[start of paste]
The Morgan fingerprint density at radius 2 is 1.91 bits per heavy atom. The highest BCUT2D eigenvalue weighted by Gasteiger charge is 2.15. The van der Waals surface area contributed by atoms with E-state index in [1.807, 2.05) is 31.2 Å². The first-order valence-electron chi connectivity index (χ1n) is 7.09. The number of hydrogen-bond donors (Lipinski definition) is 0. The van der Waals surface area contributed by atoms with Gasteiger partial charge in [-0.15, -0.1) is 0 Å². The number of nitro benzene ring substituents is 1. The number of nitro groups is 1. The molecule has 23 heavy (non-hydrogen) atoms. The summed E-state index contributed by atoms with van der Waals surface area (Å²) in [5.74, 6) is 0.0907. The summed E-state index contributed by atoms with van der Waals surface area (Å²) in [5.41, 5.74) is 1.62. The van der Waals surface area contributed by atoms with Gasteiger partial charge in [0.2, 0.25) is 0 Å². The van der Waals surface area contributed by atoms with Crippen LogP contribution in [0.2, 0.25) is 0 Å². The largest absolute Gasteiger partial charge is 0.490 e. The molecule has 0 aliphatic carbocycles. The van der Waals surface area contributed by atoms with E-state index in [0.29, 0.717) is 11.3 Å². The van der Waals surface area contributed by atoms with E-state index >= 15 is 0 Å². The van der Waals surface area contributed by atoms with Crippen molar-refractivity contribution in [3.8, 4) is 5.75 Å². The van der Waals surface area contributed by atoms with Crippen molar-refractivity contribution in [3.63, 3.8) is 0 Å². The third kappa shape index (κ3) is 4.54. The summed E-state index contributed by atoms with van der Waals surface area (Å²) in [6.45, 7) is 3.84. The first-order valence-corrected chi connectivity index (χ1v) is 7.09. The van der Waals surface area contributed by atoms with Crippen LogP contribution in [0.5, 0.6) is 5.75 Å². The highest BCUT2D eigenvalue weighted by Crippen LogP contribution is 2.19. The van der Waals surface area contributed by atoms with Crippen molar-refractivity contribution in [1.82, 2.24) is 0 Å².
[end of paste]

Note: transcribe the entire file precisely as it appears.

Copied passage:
The Morgan fingerprint density at radius 2 is 1.91 bits per heavy atom. The highest BCUT2D eigenvalue weighted by Gasteiger charge is 2.15. The van der Waals surface area contributed by atoms with E-state index in [1.807, 2.05) is 31.2 Å². The first-order valence-electron chi connectivity index (χ1n) is 7.09. The number of hydrogen-bond donors (Lipinski definition) is 0. The van der Waals surface area contributed by atoms with Gasteiger partial charge in [-0.15, -0.1) is 0 Å². The number of nitro benzene ring substituents is 1. The number of nitro groups is 1. The molecule has 23 heavy (non-hydrogen) atoms. The summed E-state index contributed by atoms with van der Waals surface area (Å²) in [5.74, 6) is 0.0907. The summed E-state index contributed by atoms with van der Waals surface area (Å²) in [5.41, 5.74) is 1.62. The van der Waals surface area contributed by atoms with Gasteiger partial charge in [0.2, 0.25) is 0 Å². The van der Waals surface area contributed by atoms with Crippen LogP contribution in [0.2, 0.25) is 0 Å². The largest absolute Gasteiger partial charge is 0.490 e. The molecule has 0 aliphatic carbocycles. The van der Waals surface area contributed by atoms with E-state index in [0.29, 0.717) is 11.3 Å². The van der Waals surface area contributed by atoms with E-state index >= 15 is 0 Å². The van der Waals surface area contributed by atoms with Crippen molar-refractivity contribution in [3.8, 4) is 5.75 Å². The van der Waals surface area contributed by atoms with Crippen molar-refractivity contribution in [3.63, 3.8) is 0 Å². The third kappa shape index (κ3) is 4.54. The summed E-state index contributed by atoms with van der Waals surface area (Å²) in [6.45, 7) is 3.84. The first-order valence-corrected chi connectivity index (χ1v) is 7.09. The van der Waals surface area contributed by atoms with Crippen LogP contribution in [0.5, 0.6) is 5.75 Å². The highest BCUT2D eigenvalue weighted by Crippen LogP contribution is 2.19. The van der Waals surface area contributed by atoms with Crippen molar-refractivity contribution in [1.82, 2.24) is 0 Å².